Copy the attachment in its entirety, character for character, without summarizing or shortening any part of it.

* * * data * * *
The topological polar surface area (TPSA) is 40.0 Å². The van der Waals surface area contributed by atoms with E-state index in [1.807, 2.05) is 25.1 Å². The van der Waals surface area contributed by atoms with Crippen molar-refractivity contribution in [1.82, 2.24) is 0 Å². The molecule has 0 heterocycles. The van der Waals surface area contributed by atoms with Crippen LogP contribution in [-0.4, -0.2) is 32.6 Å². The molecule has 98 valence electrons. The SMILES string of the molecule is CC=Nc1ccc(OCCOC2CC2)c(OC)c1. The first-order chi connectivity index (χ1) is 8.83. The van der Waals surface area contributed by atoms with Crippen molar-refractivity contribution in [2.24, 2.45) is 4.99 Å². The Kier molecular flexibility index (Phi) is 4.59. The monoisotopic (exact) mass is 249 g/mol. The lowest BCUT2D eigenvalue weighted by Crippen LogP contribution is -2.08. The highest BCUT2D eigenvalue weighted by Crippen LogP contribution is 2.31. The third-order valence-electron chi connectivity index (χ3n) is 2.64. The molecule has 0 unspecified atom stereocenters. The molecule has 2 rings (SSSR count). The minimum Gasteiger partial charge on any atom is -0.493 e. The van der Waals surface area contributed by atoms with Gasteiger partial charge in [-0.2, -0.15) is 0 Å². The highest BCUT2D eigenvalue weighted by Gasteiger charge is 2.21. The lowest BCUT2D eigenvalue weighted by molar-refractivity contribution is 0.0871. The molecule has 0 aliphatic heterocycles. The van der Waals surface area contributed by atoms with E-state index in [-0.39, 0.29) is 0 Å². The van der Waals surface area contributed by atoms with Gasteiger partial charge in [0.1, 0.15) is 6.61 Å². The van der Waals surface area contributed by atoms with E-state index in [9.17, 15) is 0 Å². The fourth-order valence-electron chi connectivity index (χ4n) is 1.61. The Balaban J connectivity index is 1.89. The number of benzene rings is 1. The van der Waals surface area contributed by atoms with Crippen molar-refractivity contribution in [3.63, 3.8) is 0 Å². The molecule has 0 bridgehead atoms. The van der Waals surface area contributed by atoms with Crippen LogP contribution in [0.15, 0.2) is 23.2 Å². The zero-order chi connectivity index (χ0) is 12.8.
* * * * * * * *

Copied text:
The topological polar surface area (TPSA) is 40.0 Å². The van der Waals surface area contributed by atoms with E-state index in [1.807, 2.05) is 25.1 Å². The van der Waals surface area contributed by atoms with Crippen molar-refractivity contribution in [1.82, 2.24) is 0 Å². The molecule has 0 heterocycles. The van der Waals surface area contributed by atoms with Crippen LogP contribution in [-0.4, -0.2) is 32.6 Å². The molecule has 98 valence electrons. The SMILES string of the molecule is CC=Nc1ccc(OCCOC2CC2)c(OC)c1. The first-order chi connectivity index (χ1) is 8.83. The van der Waals surface area contributed by atoms with Crippen molar-refractivity contribution in [2.24, 2.45) is 4.99 Å². The Kier molecular flexibility index (Phi) is 4.59. The monoisotopic (exact) mass is 249 g/mol. The lowest BCUT2D eigenvalue weighted by Crippen LogP contribution is -2.08. The highest BCUT2D eigenvalue weighted by Crippen LogP contribution is 2.31. The third-order valence-electron chi connectivity index (χ3n) is 2.64. The molecule has 0 unspecified atom stereocenters. The molecule has 2 rings (SSSR count). The minimum Gasteiger partial charge on any atom is -0.493 e. The van der Waals surface area contributed by atoms with Gasteiger partial charge in [-0.2, -0.15) is 0 Å². The highest BCUT2D eigenvalue weighted by Gasteiger charge is 2.21. The lowest BCUT2D eigenvalue weighted by molar-refractivity contribution is 0.0871. The molecule has 0 aliphatic heterocycles. The van der Waals surface area contributed by atoms with E-state index in [-0.39, 0.29) is 0 Å². The van der Waals surface area contributed by atoms with Gasteiger partial charge in [0.1, 0.15) is 6.61 Å². The van der Waals surface area contributed by atoms with E-state index in [9.17, 15) is 0 Å². The fourth-order valence-electron chi connectivity index (χ4n) is 1.61. The Balaban J connectivity index is 1.89. The number of benzene rings is 1. The van der Waals surface area contributed by atoms with Crippen molar-refractivity contribution in [3.63, 3.8) is 0 Å². The molecule has 0 bridgehead atoms. The van der Waals surface area contributed by atoms with Crippen LogP contribution in [0.15, 0.2) is 23.2 Å². The zero-order chi connectivity index (χ0) is 12.8.